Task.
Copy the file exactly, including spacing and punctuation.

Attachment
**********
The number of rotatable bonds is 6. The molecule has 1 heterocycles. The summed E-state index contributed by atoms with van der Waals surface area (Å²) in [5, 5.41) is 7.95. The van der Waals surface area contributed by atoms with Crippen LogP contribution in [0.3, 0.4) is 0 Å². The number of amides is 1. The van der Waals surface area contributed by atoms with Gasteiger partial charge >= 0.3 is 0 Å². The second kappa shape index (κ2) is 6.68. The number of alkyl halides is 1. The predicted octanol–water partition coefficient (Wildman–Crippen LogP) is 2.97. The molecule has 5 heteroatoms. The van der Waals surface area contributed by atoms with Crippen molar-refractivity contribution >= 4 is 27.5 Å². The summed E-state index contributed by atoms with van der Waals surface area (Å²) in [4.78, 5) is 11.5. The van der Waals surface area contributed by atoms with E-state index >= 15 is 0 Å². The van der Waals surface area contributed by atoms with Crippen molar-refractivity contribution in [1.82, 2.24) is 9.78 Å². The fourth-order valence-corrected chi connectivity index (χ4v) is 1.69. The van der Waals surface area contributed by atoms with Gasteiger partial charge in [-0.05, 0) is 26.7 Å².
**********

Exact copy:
The number of rotatable bonds is 6. The molecule has 1 heterocycles. The summed E-state index contributed by atoms with van der Waals surface area (Å²) in [5, 5.41) is 7.95. The van der Waals surface area contributed by atoms with Crippen LogP contribution in [0.3, 0.4) is 0 Å². The number of amides is 1. The van der Waals surface area contributed by atoms with Gasteiger partial charge >= 0.3 is 0 Å². The second kappa shape index (κ2) is 6.68. The number of alkyl halides is 1. The predicted octanol–water partition coefficient (Wildman–Crippen LogP) is 2.97. The molecule has 5 heteroatoms. The van der Waals surface area contributed by atoms with Crippen molar-refractivity contribution >= 4 is 27.5 Å². The summed E-state index contributed by atoms with van der Waals surface area (Å²) in [4.78, 5) is 11.5. The van der Waals surface area contributed by atoms with E-state index >= 15 is 0 Å². The van der Waals surface area contributed by atoms with Crippen molar-refractivity contribution in [1.82, 2.24) is 9.78 Å². The fourth-order valence-corrected chi connectivity index (χ4v) is 1.69. The van der Waals surface area contributed by atoms with Gasteiger partial charge in [-0.05, 0) is 26.7 Å².